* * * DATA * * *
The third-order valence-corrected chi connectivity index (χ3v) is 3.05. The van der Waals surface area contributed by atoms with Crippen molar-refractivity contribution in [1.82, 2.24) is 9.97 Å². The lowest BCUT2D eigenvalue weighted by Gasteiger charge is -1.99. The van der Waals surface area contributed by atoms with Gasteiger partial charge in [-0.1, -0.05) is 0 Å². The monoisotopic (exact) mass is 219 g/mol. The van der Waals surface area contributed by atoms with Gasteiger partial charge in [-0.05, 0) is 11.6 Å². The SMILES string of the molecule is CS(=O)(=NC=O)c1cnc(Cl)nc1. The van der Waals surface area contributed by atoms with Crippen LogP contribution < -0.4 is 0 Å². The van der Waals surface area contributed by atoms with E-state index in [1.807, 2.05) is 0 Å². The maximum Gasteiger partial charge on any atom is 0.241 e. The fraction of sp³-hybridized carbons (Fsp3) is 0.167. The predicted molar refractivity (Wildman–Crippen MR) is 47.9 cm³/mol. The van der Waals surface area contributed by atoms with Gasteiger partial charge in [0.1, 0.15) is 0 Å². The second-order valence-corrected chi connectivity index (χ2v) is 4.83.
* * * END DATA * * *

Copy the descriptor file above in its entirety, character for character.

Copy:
The third-order valence-corrected chi connectivity index (χ3v) is 3.05. The van der Waals surface area contributed by atoms with Crippen molar-refractivity contribution in [1.82, 2.24) is 9.97 Å². The lowest BCUT2D eigenvalue weighted by Gasteiger charge is -1.99. The van der Waals surface area contributed by atoms with Gasteiger partial charge in [-0.1, -0.05) is 0 Å². The monoisotopic (exact) mass is 219 g/mol. The van der Waals surface area contributed by atoms with Gasteiger partial charge in [-0.05, 0) is 11.6 Å². The SMILES string of the molecule is CS(=O)(=NC=O)c1cnc(Cl)nc1. The van der Waals surface area contributed by atoms with Crippen LogP contribution < -0.4 is 0 Å². The van der Waals surface area contributed by atoms with E-state index in [1.807, 2.05) is 0 Å². The maximum Gasteiger partial charge on any atom is 0.241 e. The fraction of sp³-hybridized carbons (Fsp3) is 0.167. The predicted molar refractivity (Wildman–Crippen MR) is 47.9 cm³/mol. The van der Waals surface area contributed by atoms with Gasteiger partial charge in [0.1, 0.15) is 0 Å². The second-order valence-corrected chi connectivity index (χ2v) is 4.83.